Deadlines for the submission of turnitin.com assignments are typically 10 minutes before class starts. I do this simply to discourage you from being late to class because you are still working on your homework. It also permits me to scan the assignments briefly before class begins. If your online submission is late by a few minutes, but you are still on time to class, your paper won't lose the late points.
In-class writing assignments and on-line exercises are usually time-sensitive, since they are designed to capture your thoughts and feelings at a particular moment in time, so I can assess your understanding. are not easily replaceable. My policy is to offer no make-up assignments for in-class or on-line activities. (In rare cases, I may accept a make-up task for half credit.)
Perspective on Missing Routine Assignments and Activities
Because we have so little time together in EL200, each in-class activity is important. However, getting a zero for any one missed activity will have very little direct affect on your final grade, assuming your participation otherwise remains strong.
What happens if you fall out of the habit of preparing for and completing the routine work (reading assigned texts, writing informal reflections on them, and in-class analysis and interpretation tasks)?
- They are all designed to work together, building on the skills you develop each week.
- If you do miss the deadline for one of these routine assignments, I suggest you do the work anyway, so that you get the practice the assignment was supposed to provide (even though that won't erase the zero). Overall, your average will recover quickly.
- Just be sure to do a little more participation (online
or in person), so I'll have a good reason to bump your grade up if your
final score falls near a borderline.
Make-up/Extra Credit Assignments
I do not have a policy of inventing make-up or extra-credit assignments to enable you to pull your grade up in the last few weeks of the term; however, at any time during the course, you may demonstrate your willingness to work hard for your grade by doing more than the required amount of work on your in-class or online assignments. (You can call my attention to this extra work when you submit your next lab report portfolio.)
Students are expected to contribute actively to a positive learning environment, both in person and online.
Distracting or isolating behavior (such as late arrivals and
early departures, listening to headphones or using electronic devices
for purposes unrelated to the class), lack of preparation, and general
incivility (such as doing homework for another class, falling asleep,
eating more than a discreet snack) will affect your ability to
contribute to our shared learning environment.
If your final grade falls near a borderline, I will take your participation into account when I decide whether to round up or down.
Students are expected to attend every class (according to the Seton Hill University Catalog).
5.1.1 Absence Penalties (for any reason -- excused or unexcused)
What to Do When You Must Miss a Class
- Consult this website to find out what is scheduled.
- Consult a classmate and arrange to get notes, handouts, etc. (After you have first checked with a classmate, I will be happy to answer any specific questions, by e-mail or in person, about what you missed.)
- Download and email me a completed "Absence Form" (available at http://jerz.setonhill.edu/teaching/Absence.doc) as soon as is reasonably possible.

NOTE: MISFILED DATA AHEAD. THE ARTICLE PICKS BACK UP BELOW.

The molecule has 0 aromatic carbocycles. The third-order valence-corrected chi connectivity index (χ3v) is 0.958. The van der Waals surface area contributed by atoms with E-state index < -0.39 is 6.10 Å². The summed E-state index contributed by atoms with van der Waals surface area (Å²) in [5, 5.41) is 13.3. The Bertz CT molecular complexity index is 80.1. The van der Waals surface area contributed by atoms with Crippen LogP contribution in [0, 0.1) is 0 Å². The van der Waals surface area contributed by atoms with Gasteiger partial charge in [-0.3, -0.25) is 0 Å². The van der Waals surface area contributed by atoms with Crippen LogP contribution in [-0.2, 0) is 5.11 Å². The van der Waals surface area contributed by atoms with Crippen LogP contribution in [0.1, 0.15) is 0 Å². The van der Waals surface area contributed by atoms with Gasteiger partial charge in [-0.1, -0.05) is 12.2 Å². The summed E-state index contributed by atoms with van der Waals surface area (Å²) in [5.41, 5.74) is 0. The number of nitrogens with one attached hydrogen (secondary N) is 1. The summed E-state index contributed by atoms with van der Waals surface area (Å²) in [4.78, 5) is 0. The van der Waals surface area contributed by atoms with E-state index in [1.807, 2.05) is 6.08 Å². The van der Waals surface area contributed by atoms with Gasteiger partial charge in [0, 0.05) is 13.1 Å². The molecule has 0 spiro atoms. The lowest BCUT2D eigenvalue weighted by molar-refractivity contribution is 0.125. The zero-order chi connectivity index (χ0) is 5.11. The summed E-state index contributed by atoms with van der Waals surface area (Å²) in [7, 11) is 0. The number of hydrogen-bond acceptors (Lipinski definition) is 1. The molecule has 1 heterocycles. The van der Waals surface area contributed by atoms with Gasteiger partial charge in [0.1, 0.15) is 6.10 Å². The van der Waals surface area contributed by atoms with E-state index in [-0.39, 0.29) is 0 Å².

The point of the form is to document your good-faith effort to keep up with the course material despite your absence.
- For instance, if your coach announces a change in the team schedule, I think it's reasonable for you to let me know of any conflicts by the next day.
- If you have a personal emergency, once the immediate crisis is over, I think it's reasonable for you to tell me by the next day.
- Meet the deadlines. Submit your work before you leave on a trip, or submit it while you're on the road. (There is a space to explain any extenuating circumstances on the "Absence Form," but my assumption is that a scheduled absence from class does not warrant any sort of extension.)
- Note: It may not be possible to make up some assignments or class activities.
- one absence: zero for in-class activities missed (unless your Absence Form proposes and you complete acceptable make-up assignments within one week)
- two non-consecutive absences: zero for in-class activities, and final grade lowered by two-thirds of a letter grade (unless your Absence Form proposes and you complete acceptable make-up assignments within one week)
- two consecutive absences, or a total of three absences during the semester: final grade reported as F
- To clear that F and complete the class normally, you must submit a written request to remain in the class.
- Include any evidence that will help me decide in your favor.
- Late arrivals, early departures, and lack of participation may accrue as absences.
- Please don't skip class after pulling an all-nighter to complete an assignment for this class. I will not only record your absence, but also count the assignment as one day late anyway.
- You'd be better off going to sleep, coming to class on time, and turning in the assignment a day late.
- You'll still get a one-day late penalty, but you won't be a sleep-deprived zombie and you won't have an absence on your record. (I'm not doing this "just to be mean," but rather to give you some extra motivation to make the better choice.)
- If there is insufficient time for us to agree upon an acceptable alternative assignment, or if an approved alternative assignment is unsatisfactory, then I may report the missed work as a zero.
- Service to the Seton Hill Community: Of course a student publication needs writers, but articles submitted to The Setonian need to be edited, fact-checked, proofread for Associated Press Style, laid out on the page, posted online, and delivered around campus. Selling ads, recruiting and training staff, and predicting and responding to changes in our community and the practice of journalism all take time.